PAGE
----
how to turn pas­try into a pie

Midwest Living - - Best Chalet'ed Plans -

HIT IT WITH THE PIN (RE­ALLY) Un­wrap 1 disc of dough and place it on a lightly floured sur­face. Bang the dough with your rolling pin about 4 times, from left to right. Flip the dough over and bang left to right again. (This fun, noisy stress re­lief does serve a pur­pose: slightly soft­en­ing the cold dough for faster, eas­ier rolling.)


Firmly roll the pas­try from the cen­ter for­ward, us­ing less pres­sure on the edge. Every few rolls, ro­tate the disc a quar­ter-turn. If the pas­try starts to stick, lift it gently and sprin­kle more flour un­der­neath. If the top gets sticky, flip the disc over. Con­tinue rolling and ro­tat­ing un­til the cir­cle is 12 to 13 inches across (aim for 14 if your dish is deep and you want a thick crimp).


Loosely fold the cir­cle in half and trans­fer to the pan. Un­fold the dough, and gently but snugly press it into the cor­ners. If any dough hangs over by more than 2 inches, trim it with kitchen scis­sors. (Use those scraps to patch holes or bol­ster spots where you don’t have much over­hang. Or col­lect them in a freezer bag for crack­ers or cook­ies.)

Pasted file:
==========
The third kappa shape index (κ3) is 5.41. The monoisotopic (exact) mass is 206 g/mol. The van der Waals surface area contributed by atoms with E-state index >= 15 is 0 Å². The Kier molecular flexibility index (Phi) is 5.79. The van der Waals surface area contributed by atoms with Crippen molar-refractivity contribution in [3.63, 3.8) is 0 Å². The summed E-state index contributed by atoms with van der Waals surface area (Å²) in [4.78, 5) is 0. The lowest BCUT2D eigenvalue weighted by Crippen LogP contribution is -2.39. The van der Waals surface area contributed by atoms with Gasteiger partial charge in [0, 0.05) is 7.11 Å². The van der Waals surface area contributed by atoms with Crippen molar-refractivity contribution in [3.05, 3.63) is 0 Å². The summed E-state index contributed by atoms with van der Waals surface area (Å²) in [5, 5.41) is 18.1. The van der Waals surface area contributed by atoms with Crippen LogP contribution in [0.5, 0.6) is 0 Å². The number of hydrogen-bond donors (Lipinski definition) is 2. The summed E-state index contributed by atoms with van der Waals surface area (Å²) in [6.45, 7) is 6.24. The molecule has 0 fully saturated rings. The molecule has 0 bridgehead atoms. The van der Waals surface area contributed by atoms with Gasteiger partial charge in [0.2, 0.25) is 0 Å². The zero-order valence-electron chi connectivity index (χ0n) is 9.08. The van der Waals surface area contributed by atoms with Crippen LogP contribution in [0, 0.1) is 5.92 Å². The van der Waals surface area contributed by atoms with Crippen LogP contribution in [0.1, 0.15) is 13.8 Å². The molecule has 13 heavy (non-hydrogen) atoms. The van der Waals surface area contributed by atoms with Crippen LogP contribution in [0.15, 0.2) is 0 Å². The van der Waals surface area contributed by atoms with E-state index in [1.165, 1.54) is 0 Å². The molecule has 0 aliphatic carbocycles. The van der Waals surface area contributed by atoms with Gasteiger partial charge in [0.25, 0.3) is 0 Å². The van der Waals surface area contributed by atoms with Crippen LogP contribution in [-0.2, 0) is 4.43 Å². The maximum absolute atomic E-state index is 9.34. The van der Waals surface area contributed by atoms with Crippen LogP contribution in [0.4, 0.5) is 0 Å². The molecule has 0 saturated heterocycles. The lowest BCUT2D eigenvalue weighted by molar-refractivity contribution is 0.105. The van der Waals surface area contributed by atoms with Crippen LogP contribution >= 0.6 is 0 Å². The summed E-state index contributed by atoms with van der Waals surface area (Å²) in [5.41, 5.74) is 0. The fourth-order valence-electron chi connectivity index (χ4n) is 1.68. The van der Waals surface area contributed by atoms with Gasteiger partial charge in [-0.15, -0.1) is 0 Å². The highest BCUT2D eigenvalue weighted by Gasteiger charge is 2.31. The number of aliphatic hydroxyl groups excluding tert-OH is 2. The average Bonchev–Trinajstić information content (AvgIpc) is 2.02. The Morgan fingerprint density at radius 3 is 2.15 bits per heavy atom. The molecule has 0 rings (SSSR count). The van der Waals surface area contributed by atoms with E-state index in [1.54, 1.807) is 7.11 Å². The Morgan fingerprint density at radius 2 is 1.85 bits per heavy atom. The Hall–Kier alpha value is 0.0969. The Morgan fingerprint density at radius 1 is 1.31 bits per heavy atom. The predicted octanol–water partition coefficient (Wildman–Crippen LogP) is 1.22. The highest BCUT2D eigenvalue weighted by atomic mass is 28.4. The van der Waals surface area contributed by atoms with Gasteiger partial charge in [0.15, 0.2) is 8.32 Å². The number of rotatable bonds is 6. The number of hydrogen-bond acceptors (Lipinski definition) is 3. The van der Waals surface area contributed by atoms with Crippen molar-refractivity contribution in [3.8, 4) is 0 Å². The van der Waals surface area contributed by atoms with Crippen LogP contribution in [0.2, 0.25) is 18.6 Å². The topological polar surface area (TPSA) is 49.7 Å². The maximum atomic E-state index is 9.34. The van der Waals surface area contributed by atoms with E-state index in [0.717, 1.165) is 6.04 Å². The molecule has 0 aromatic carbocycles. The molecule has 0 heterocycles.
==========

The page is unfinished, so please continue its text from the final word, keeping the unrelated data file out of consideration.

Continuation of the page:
For a rus­tic, Sis­ter Pie-style fluted edge, roll the over­hang up and in­ward like a poster (far left). Form a “C” with the thumb and in­dex fin­ger of one hand. Hold that hand over the cen­ter of the pie. Po­si­tion your op­po­site thumb out­side of the pan. Si­mul­ta­ne­ously push out­ward with the “C” fin­gers and in­ward with your op­po­site thumb, mov­ing around the pie un­til the en­tire edge is crimped. Freeze the crust for 15 min­utes, be­cause it will have soft­ened and needs to rest. (Crimp­ing works the same on a dou­ble-crust or lat­tice­top pie; you’ll just be rolling two lay­ers of pas­try to­gether.)

“Pie, by its na­ture, in­spires gen­eros­ity— fun­da­men­tally, it’s meant to be shared.”

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